On Thursday morning, U.S. District Court Judge Paul Magnuson entertained oral arguments by both the NFLPA and the NFL on their submissions of motions for summary judgment in the case involving Pat and Kevin Williams' violation of the NFL's drug policy. Judge Magnuson will have the option of granting one of the two motions or dismissing the motions and proceeding with the case. While the sentiment among the Minnesota Vikings' fan base predominantly has been one of resignation that the Williamses ultimately will face a four-game suspension, Judge Magnuson's pre-motion statements suggest a quite opposite outcome.
The NFL's position on the Williams' matter is clear and lacking any real subtleties. The NFL contends simply that the Williamses took a banned substance and that, therefore, under the terms of the league's collective bargaining agreement (CBA) with the NFLPA, the Williamses are subject to punishment consistent with the CBA's terms. The CBA essentially gives carte blanche to the NFL Commissioner to mete out penalties and suspensions for players found to be in violation of the league's drug policy and Commissioner Roger Goodell subsequently imposed a four-game suspension for the Williamses.
In their filing of a court appeal to their suspensions, the Williamses contended that the league's drug policy is inequitably and improperly applied both generally and in their case. Among other general contentions, the Williamses noted that the league's hotline is not properly staffed and does not provide the feedback on inquiries that is required under the CBA and that the league's policy of indirectly informing players of certain banned substances--rather than conveying the message directly--has created a gap between policy and enactment of that policy.
More specifically, the Williamses have contended that, despite having tested StarCaps, the product at the heart of the current legal battle, and having discovered in the product a substance banned by the NFL, the NFL not only failed but refused to divulge the discovery to players. The NFL does not refute this claim, arguing that the league is under no obligation to inform players of the contents of any product as, under the CBA, the players are responsible for knowing the contents of any substance that they ingest or apply.
The Williamses did not contend that the NFL has a duty to test all market products that players might ingest, but argued, instead, that, where the NFL has tested a product and has found the product to contain a substance banned under the league's drug policy but which is not noted on the product's label, the league has an obligation to inform players of its findings.
That NFL's suspension currently is stayed, pending the outcome of the case in Judge Magnuson's court. And if Judge Magnuson's Memorandum and Order of December 11, 2008, a document that extended a preliminary injunction on the suspensions and allowed Judge Magnuson time to consider the testimony and briefs of the NFL and the NFLPA, is any indication, the Williamses just might elude Goodell's clutches.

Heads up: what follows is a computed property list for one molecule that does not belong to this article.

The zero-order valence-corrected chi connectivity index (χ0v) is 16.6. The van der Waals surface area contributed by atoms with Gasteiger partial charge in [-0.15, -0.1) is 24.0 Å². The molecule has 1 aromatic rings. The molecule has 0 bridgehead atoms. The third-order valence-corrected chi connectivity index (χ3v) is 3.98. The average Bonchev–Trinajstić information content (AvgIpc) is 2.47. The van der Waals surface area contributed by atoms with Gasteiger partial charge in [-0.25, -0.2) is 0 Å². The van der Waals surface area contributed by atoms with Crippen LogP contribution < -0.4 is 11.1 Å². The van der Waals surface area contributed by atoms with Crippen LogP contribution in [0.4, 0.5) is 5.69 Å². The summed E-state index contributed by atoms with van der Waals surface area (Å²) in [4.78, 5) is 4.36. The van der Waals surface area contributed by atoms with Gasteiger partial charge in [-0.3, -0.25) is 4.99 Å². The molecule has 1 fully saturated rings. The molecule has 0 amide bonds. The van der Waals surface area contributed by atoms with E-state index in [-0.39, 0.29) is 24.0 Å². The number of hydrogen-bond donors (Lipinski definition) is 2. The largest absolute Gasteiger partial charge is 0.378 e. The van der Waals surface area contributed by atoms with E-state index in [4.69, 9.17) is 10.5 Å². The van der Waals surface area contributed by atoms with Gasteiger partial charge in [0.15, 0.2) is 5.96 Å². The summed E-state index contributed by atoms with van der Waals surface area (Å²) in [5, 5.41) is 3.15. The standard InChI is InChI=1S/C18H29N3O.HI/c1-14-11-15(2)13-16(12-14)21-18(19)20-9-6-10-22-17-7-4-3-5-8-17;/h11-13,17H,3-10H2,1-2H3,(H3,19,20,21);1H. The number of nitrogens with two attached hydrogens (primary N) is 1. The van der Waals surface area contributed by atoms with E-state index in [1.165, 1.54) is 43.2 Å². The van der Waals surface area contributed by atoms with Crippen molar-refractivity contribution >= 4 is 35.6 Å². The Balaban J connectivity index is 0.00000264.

In his Memorandum, Judge Magnuson made clear his leanings, suggesting not only that the NFLPA's position merited the granting of an extended injunction on the league's suspensions of the Williamses, but also that "the balance of the equities strongly favors the NFLPA." Judge Magnuson noted, in particular, his concern that the officer who heard the Williamses appeal, NFL legal counsel Jeffrey Pash, was not the impartial arbiter that he was required to be under the NFLPA. "It is plain that the involvement of Mr. Pash's office," Judge Magnuson wrote, "rendered Mr. Pash a partial arbiter." That, Judge Magnuson noted, was, alone, ground for setting aside the suspensions.
Judge Magnuson appeared particularly disturbed by Pash's refusal to take into account at the appeal whether the players were properly notified of the StarCaps issue and his dismissal of the players' contention that they were unable to obtain a response from the league when they called with specific questions about StarCaps. "The NFL maintains that its strict liability policy is fair in part because players may contact either [Dr.] Lombardo (the independent administrator of the league's drug policy) or the Hotline with questions about specific supplements. If players cannot get answers to their specific questions, however, they cannot determine which supplements are permissible and which are not. While it is true that the NFL discourages use of all weight-loss supplements, such supplements are not forbidden and the players reasonably expect to rely on the advice of Lombardo and the Hotline with respect to such substances. Mr. Pash's failure to take Lombardo's testimony into account is substantial evidence that the arbitration award was prejudiced by Mr. Pash's partiality."
Though Pash's impartiality might be grounds for setting aside the Williams' suspension, there remains the issue of what the next step ought to be. One option would be to order a new arbitral appeal for the Williamses. But that assumes that Judge Magnuson finds that the league's policy is equitable on its face and as applied. And, given his criticism of the NFL's poorly functioning Hotline and information system regarding banned substances, there is reason to suspect that Judge Magnuson will find that the NFL must bolster its end of its commitment to the league's drug policy under the terms of the CBA before it may hold accountable players who ran afoul of the league's policy despite efforts to the contrary. And that would mean no suspension of any sort for the Williamses.
Up Next: The Ruling. Plus, chicken and eggs.